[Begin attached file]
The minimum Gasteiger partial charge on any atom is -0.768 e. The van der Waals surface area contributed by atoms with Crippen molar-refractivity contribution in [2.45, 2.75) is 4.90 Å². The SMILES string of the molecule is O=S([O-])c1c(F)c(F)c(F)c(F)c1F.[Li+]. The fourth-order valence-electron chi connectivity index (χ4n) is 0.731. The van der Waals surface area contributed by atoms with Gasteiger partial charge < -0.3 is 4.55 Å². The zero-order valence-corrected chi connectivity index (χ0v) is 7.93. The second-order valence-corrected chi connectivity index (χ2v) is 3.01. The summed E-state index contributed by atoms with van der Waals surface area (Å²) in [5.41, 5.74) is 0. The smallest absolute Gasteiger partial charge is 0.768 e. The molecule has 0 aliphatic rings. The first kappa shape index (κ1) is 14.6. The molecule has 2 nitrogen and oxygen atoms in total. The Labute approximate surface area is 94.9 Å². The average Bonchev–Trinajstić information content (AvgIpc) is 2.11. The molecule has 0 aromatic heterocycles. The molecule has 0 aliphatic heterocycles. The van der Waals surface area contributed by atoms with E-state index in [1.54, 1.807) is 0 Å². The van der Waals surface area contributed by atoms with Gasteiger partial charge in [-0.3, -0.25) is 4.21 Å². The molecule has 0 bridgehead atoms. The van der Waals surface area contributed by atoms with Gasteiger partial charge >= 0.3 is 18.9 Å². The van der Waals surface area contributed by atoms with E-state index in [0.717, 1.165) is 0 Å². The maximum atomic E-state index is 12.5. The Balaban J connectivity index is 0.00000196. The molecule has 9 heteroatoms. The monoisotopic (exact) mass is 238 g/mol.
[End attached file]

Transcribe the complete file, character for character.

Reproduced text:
The minimum Gasteiger partial charge on any atom is -0.768 e. The van der Waals surface area contributed by atoms with Crippen molar-refractivity contribution in [2.45, 2.75) is 4.90 Å². The SMILES string of the molecule is O=S([O-])c1c(F)c(F)c(F)c(F)c1F.[Li+]. The fourth-order valence-electron chi connectivity index (χ4n) is 0.731. The van der Waals surface area contributed by atoms with Gasteiger partial charge < -0.3 is 4.55 Å². The zero-order valence-corrected chi connectivity index (χ0v) is 7.93. The second-order valence-corrected chi connectivity index (χ2v) is 3.01. The summed E-state index contributed by atoms with van der Waals surface area (Å²) in [5.41, 5.74) is 0. The smallest absolute Gasteiger partial charge is 0.768 e. The molecule has 0 aliphatic rings. The first kappa shape index (κ1) is 14.6. The molecule has 2 nitrogen and oxygen atoms in total. The Labute approximate surface area is 94.9 Å². The average Bonchev–Trinajstić information content (AvgIpc) is 2.11. The molecule has 0 aromatic heterocycles. The molecule has 0 aliphatic heterocycles. The van der Waals surface area contributed by atoms with E-state index in [1.54, 1.807) is 0 Å². The van der Waals surface area contributed by atoms with Gasteiger partial charge in [-0.3, -0.25) is 4.21 Å². The molecule has 0 bridgehead atoms. The van der Waals surface area contributed by atoms with Gasteiger partial charge >= 0.3 is 18.9 Å². The van der Waals surface area contributed by atoms with E-state index in [0.717, 1.165) is 0 Å². The maximum atomic E-state index is 12.5. The Balaban J connectivity index is 0.00000196. The molecule has 9 heteroatoms. The monoisotopic (exact) mass is 238 g/mol.